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their family history, yet they have tested positive). The small numbers of respondents in this group (N=10) may be partially responsible for the absence of any detectable effect, however. As more K2082 subjects are followed through the four-month (and one-year) interviews, we will want to take a closer look at this group.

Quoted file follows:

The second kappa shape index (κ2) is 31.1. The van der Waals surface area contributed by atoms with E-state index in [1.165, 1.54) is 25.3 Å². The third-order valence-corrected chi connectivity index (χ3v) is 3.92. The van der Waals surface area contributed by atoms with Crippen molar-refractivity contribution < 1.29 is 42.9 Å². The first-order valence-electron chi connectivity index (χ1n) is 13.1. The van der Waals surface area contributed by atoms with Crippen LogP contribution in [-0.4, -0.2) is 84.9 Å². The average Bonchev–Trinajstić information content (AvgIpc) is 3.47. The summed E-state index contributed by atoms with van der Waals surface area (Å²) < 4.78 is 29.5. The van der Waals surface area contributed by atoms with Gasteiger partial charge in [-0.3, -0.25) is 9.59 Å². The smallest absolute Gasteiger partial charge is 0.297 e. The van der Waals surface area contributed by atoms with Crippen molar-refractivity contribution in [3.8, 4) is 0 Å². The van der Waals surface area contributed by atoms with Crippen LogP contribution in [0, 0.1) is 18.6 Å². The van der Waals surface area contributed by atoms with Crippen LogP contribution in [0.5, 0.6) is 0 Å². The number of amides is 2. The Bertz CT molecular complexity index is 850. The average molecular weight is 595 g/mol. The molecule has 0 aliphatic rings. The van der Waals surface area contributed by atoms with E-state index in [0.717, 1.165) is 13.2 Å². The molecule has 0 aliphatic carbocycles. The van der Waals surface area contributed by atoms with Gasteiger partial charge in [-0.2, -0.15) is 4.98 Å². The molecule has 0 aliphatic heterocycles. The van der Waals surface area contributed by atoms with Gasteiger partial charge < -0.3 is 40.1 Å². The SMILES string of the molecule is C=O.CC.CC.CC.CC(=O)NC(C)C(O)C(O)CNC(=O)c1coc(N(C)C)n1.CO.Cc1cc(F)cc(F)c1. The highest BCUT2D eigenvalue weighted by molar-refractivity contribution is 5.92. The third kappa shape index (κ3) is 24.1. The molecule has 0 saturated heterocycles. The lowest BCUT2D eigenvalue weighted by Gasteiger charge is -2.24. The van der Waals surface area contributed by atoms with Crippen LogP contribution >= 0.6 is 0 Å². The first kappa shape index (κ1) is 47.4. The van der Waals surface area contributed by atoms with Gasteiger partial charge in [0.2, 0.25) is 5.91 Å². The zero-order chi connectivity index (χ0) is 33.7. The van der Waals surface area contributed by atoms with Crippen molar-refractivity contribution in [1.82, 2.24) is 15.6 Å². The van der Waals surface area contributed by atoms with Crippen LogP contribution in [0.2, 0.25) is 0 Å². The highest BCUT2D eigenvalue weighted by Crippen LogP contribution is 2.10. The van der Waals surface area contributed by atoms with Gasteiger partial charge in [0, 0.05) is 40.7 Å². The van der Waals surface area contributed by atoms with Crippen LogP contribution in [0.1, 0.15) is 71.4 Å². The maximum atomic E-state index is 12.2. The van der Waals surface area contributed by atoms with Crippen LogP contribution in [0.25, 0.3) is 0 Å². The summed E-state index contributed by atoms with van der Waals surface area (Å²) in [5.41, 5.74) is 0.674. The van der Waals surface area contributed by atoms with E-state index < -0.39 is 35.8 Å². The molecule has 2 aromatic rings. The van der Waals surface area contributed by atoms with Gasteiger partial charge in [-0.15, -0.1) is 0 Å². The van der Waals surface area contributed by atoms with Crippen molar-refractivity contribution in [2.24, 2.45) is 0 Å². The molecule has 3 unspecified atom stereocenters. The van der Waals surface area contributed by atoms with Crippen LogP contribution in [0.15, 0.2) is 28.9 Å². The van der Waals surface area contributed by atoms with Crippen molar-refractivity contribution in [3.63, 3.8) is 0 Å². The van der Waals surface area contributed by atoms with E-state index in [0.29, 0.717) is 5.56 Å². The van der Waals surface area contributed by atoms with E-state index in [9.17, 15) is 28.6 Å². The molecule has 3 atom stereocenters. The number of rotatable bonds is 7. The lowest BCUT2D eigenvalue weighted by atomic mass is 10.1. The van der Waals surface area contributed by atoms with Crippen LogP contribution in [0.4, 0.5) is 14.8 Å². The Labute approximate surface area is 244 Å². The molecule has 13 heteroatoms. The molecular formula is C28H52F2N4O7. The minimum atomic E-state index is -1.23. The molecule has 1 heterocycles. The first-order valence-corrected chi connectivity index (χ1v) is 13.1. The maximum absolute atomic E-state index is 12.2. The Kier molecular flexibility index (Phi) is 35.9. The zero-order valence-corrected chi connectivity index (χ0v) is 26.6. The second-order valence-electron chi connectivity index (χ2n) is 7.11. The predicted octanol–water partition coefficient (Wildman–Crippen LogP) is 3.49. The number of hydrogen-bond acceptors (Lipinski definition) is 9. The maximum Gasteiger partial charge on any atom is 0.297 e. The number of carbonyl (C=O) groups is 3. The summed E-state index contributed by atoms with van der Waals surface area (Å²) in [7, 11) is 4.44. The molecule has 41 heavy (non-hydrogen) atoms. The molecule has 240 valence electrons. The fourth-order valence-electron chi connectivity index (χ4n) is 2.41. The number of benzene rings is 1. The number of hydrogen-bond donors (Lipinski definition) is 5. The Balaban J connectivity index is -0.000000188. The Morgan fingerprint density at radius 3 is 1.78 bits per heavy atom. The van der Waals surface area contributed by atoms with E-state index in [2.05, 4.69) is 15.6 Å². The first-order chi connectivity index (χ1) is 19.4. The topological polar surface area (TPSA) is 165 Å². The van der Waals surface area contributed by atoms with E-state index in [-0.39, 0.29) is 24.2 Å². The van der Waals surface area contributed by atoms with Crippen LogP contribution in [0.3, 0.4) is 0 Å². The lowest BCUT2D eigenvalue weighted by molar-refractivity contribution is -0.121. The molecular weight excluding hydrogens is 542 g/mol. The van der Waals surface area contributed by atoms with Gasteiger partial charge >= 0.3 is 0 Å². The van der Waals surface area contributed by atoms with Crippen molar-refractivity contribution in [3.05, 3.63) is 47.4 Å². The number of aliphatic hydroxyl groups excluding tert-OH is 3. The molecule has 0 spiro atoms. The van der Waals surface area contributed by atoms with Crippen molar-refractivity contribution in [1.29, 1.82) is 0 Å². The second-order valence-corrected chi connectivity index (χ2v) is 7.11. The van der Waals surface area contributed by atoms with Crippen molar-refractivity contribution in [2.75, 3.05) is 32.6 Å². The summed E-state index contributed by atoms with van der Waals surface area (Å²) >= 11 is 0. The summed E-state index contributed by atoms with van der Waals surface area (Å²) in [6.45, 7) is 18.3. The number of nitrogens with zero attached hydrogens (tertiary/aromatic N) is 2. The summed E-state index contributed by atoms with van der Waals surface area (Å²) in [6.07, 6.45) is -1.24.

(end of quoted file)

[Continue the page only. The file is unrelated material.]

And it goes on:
The presence or absence of life insurance is a qualitative measure of consumer demand. The number of life insurance policies a woman has is another, more detailed indication of demand. In our sample, the number of life insurance policies held range from 0 to 9, but only 22 of the 286 women (7.7%) reported having more than two policies. Ordered probit estimates of models 1—3 using number of policies as the dependent variable did not converge probably because so few women had more than two policies. As an alternative, we present the simple crosstabulation of number of life insurance policies a woman has (collapsing all of those who have two or more policies together) by the testing/family history groups in Table 3. The associated chi-square test reveals that one cannot reject the hypothesis that the number of insurance policies held is equal across the testing/family history groups. That is, the figures in Table 3 do not support the adverse selection hypothesis at the bivariate level.

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